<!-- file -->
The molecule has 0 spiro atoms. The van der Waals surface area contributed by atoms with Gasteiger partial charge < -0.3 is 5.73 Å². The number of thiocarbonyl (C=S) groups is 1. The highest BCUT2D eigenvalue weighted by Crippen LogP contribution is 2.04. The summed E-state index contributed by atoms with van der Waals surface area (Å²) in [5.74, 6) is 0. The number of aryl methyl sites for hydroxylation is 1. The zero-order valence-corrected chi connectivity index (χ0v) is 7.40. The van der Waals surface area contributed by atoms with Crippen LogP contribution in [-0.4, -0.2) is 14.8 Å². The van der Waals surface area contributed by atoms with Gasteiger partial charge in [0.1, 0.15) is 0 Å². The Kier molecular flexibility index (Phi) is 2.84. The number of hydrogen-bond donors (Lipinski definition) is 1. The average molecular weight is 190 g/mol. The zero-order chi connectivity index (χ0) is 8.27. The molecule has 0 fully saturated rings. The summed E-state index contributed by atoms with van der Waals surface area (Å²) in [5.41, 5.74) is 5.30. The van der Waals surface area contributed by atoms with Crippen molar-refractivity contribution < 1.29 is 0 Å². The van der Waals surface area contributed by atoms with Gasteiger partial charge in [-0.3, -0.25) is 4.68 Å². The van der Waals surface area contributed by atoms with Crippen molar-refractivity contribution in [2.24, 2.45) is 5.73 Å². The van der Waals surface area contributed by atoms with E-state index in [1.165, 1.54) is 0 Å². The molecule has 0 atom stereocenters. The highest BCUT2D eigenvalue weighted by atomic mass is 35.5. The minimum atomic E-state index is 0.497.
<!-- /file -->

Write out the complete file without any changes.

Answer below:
The molecule has 0 spiro atoms. The van der Waals surface area contributed by atoms with Gasteiger partial charge < -0.3 is 5.73 Å². The number of thiocarbonyl (C=S) groups is 1. The highest BCUT2D eigenvalue weighted by Crippen LogP contribution is 2.04. The summed E-state index contributed by atoms with van der Waals surface area (Å²) in [5.74, 6) is 0. The number of aryl methyl sites for hydroxylation is 1. The zero-order valence-corrected chi connectivity index (χ0v) is 7.40. The van der Waals surface area contributed by atoms with Crippen LogP contribution in [-0.4, -0.2) is 14.8 Å². The van der Waals surface area contributed by atoms with Gasteiger partial charge in [0.1, 0.15) is 0 Å². The Kier molecular flexibility index (Phi) is 2.84. The number of hydrogen-bond donors (Lipinski definition) is 1. The average molecular weight is 190 g/mol. The zero-order chi connectivity index (χ0) is 8.27. The molecule has 0 fully saturated rings. The summed E-state index contributed by atoms with van der Waals surface area (Å²) in [5.41, 5.74) is 5.30. The van der Waals surface area contributed by atoms with Crippen molar-refractivity contribution < 1.29 is 0 Å². The van der Waals surface area contributed by atoms with Gasteiger partial charge in [-0.3, -0.25) is 4.68 Å². The van der Waals surface area contributed by atoms with Crippen molar-refractivity contribution in [2.24, 2.45) is 5.73 Å². The van der Waals surface area contributed by atoms with E-state index in [1.165, 1.54) is 0 Å². The molecule has 0 atom stereocenters. The highest BCUT2D eigenvalue weighted by atomic mass is 35.5. The minimum atomic E-state index is 0.497.